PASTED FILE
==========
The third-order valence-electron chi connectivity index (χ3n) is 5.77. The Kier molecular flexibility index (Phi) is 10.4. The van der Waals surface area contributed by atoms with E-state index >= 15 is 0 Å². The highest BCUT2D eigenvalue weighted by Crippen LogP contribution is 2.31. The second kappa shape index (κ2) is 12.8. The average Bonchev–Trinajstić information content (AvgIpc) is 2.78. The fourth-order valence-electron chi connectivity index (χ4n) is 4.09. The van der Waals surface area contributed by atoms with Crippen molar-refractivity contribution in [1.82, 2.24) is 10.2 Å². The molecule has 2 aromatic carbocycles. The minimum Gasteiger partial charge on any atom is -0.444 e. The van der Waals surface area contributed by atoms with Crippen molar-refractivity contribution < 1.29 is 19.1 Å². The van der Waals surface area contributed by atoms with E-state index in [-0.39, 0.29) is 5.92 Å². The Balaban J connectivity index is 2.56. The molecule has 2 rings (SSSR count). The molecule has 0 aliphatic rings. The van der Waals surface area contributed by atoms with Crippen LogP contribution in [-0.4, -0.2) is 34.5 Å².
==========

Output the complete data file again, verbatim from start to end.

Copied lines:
The third-order valence-electron chi connectivity index (χ3n) is 5.77. The Kier molecular flexibility index (Phi) is 10.4. The van der Waals surface area contributed by atoms with E-state index >= 15 is 0 Å². The highest BCUT2D eigenvalue weighted by Crippen LogP contribution is 2.31. The second kappa shape index (κ2) is 12.8. The average Bonchev–Trinajstić information content (AvgIpc) is 2.78. The fourth-order valence-electron chi connectivity index (χ4n) is 4.09. The van der Waals surface area contributed by atoms with Crippen molar-refractivity contribution in [1.82, 2.24) is 10.2 Å². The molecule has 2 aromatic carbocycles. The minimum Gasteiger partial charge on any atom is -0.444 e. The van der Waals surface area contributed by atoms with Crippen molar-refractivity contribution < 1.29 is 19.1 Å². The van der Waals surface area contributed by atoms with E-state index in [-0.39, 0.29) is 5.92 Å². The Balaban J connectivity index is 2.56. The molecule has 2 rings (SSSR count). The molecule has 0 aliphatic rings. The van der Waals surface area contributed by atoms with Crippen LogP contribution in [-0.4, -0.2) is 34.5 Å².